• New planning tools and guidance: reviving Mereworth!
  • Handling finance, staffing and the estate interactively.
  • Role of Estate data and the Estate Control Plan.
  • Encouraging participation: who, how and what?
  • Boundary assumptions and present management structures: considering these as part of the problem.
  • Re-developing a planning culture.
  • Cost effective problem solving.

Part 2 – The Responses

6. The Community Physician and Strategic Planning – ‘Defining Needs’
By Dr Deirdre Cunningham, Director of Health Policy & Public Health, Lambeth, Southwark and Lewisham HA

  • The interface between the population and the Health Authority.
  • The Community Physician’s input to the Strategic Planning process.
  • Distortions of the present system and how they could be rectified.
  • Distribution of services: highlighting the pattern of change.
  • Update on presentation at the Reform Club.
  • Funding cure and care and the development of flexible facilities.
  • Promoting the dialogue between doctor and planner: documentation, measurement and assessment of health need.
  • Comments in particular on the presentations of Professor Bosanquet and Dr Pollock.
  • My recommendations for new guidance.

7. If I could now rewrite that report! – ‘The Davies report – the Millennium Edition’
by Professor Ceri Davies, Professor of Estate Resource Management, University of Wales, Cardiff

  • What I would repeat, change and add.
  • How I would develop Mereworth estate appraisal, estate development and control.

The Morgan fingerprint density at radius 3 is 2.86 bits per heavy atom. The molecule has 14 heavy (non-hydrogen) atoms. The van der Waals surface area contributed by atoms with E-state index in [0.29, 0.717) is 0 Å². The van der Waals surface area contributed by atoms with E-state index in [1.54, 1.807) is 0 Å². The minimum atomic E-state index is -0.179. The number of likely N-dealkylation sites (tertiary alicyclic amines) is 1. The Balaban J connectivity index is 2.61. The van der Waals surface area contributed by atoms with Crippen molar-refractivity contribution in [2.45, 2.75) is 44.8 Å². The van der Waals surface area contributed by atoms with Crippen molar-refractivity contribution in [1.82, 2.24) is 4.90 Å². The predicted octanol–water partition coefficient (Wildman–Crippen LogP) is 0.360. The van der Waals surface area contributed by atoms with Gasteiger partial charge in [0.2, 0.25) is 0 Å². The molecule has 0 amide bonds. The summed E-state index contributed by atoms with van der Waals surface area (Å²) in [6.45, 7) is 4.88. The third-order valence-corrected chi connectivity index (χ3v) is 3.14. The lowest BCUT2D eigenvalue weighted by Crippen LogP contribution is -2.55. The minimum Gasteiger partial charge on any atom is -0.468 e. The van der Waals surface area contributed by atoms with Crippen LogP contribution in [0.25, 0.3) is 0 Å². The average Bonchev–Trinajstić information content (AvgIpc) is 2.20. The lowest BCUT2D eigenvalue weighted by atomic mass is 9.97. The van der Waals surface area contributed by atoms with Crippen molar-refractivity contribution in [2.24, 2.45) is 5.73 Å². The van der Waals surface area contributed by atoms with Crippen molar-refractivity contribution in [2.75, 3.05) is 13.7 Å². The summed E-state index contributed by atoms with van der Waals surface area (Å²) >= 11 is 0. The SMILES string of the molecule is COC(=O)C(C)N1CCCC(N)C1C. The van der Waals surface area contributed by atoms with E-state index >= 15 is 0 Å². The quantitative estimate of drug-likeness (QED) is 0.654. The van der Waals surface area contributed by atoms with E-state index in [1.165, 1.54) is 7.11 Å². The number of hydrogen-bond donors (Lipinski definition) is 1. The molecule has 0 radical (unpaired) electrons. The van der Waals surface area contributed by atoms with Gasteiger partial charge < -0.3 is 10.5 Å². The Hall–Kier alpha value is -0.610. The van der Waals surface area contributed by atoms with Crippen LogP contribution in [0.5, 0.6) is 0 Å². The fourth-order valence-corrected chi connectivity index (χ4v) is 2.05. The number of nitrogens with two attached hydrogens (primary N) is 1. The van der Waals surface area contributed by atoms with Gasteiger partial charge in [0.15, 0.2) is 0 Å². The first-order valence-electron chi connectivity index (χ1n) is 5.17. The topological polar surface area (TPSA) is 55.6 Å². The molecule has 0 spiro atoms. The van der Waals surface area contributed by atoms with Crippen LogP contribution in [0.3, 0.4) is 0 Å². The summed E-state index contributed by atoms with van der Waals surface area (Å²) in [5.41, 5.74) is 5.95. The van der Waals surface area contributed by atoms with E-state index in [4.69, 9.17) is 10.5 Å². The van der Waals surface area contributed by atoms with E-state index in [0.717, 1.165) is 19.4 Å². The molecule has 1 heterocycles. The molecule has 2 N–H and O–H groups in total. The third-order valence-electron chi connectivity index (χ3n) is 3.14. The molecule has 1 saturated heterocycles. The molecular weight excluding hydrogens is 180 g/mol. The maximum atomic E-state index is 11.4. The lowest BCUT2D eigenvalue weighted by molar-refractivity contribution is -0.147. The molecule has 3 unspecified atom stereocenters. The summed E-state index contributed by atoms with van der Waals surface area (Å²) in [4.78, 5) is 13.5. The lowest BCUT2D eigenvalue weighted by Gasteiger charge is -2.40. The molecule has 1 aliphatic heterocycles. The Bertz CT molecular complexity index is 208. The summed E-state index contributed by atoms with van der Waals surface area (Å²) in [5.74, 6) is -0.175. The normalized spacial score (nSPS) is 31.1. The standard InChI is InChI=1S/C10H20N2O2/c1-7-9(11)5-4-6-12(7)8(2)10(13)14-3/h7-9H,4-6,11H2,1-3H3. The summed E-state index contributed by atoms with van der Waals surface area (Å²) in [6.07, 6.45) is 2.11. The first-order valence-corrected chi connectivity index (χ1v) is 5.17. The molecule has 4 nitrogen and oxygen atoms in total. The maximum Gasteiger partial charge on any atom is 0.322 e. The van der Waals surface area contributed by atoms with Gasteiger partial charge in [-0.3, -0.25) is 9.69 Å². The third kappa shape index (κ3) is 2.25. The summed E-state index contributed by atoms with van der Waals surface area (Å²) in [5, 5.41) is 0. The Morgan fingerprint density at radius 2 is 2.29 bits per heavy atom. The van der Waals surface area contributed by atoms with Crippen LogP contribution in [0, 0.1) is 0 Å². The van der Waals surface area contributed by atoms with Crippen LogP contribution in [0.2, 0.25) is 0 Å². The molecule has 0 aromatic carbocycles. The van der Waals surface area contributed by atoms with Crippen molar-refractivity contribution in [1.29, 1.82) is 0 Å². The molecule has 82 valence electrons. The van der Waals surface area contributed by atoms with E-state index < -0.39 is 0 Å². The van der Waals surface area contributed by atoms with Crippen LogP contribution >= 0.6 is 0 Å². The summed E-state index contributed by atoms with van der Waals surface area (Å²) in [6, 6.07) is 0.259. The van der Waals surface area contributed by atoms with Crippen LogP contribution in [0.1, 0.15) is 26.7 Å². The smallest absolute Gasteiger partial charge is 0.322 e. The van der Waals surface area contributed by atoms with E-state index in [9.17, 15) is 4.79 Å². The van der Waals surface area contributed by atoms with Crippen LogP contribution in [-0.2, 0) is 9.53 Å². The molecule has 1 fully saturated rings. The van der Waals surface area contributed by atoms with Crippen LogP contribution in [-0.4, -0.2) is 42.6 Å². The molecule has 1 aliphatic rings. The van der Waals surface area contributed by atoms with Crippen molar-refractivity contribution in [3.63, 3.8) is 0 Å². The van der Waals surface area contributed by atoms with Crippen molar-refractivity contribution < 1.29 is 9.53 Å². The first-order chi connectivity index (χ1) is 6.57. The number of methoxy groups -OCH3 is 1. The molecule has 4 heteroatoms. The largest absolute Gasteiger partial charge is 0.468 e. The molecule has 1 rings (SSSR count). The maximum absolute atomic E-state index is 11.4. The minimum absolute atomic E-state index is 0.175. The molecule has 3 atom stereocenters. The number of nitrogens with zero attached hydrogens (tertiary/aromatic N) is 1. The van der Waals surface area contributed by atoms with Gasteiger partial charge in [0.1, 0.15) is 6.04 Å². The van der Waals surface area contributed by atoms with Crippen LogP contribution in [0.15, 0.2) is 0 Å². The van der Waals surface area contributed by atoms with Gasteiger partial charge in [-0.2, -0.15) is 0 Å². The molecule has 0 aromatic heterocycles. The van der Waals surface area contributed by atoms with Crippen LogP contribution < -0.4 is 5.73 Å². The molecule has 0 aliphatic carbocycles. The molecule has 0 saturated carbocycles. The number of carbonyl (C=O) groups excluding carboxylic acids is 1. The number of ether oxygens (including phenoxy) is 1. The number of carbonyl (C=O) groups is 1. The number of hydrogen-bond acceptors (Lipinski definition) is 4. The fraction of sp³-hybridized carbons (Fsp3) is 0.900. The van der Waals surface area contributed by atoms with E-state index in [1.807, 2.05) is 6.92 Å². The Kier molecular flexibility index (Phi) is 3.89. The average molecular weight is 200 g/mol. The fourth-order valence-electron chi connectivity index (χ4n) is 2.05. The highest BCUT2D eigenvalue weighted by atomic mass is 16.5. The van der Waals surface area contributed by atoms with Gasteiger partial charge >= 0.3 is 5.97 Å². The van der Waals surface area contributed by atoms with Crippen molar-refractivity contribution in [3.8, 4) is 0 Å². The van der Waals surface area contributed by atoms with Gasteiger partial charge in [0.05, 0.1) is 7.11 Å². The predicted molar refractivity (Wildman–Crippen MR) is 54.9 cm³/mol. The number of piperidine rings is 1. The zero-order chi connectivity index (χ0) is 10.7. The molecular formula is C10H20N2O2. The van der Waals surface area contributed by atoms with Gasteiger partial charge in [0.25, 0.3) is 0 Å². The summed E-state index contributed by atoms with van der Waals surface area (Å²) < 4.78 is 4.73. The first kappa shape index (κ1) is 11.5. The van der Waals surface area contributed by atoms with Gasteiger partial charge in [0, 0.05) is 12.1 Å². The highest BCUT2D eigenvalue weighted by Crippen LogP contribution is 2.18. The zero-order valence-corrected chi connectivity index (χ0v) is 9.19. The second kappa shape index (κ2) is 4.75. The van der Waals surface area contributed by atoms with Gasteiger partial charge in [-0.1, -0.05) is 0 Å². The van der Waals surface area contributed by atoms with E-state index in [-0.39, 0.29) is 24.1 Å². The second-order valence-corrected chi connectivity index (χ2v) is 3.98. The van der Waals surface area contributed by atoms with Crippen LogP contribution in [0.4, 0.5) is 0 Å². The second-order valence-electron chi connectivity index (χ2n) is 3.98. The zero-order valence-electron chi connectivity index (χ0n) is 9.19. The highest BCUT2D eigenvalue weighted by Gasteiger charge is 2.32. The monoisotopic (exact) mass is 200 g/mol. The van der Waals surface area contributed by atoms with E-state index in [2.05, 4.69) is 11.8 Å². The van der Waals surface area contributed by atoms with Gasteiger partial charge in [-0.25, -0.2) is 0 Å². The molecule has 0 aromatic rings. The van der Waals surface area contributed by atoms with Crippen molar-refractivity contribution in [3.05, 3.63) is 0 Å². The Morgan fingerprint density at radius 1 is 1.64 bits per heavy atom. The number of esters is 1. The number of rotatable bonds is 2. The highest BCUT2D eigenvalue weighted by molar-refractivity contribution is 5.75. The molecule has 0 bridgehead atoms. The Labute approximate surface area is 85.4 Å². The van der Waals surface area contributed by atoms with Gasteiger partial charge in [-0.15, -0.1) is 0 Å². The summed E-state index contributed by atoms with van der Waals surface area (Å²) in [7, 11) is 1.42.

• Trust responsibilities for planning and utilization.
  • Implementing change: the lessons learned from trying t
  • tackle backlog maintenance and surplus estate.
  • The Deken case and the limits to the acceptance of change.
  • Comments in particular on the policy, strategy, tools and processes from NHS Estates.
  • My recommendations for new guidance.

8. Trying to resolve theory with practice – ‘Some of what the Designer knows’
By John Cole, Head of Estate Planning, Northern Ireland Health Estates

  • Developing the strategic brief.
  • Interaction of brief and design and the role of the user in planning.
  • Design as cost effective inquiry.
  • Working together (Region and Trust, Doctor and Planner, Professional and User).
  • Promoting interaction between the service plan and the estate strategy.
  • Fee competition and Planning: making appropriate appointments and managing the process.
  • Comments in particular on the tools and processes from NHS Estates.
  • My recommendations for new guidance.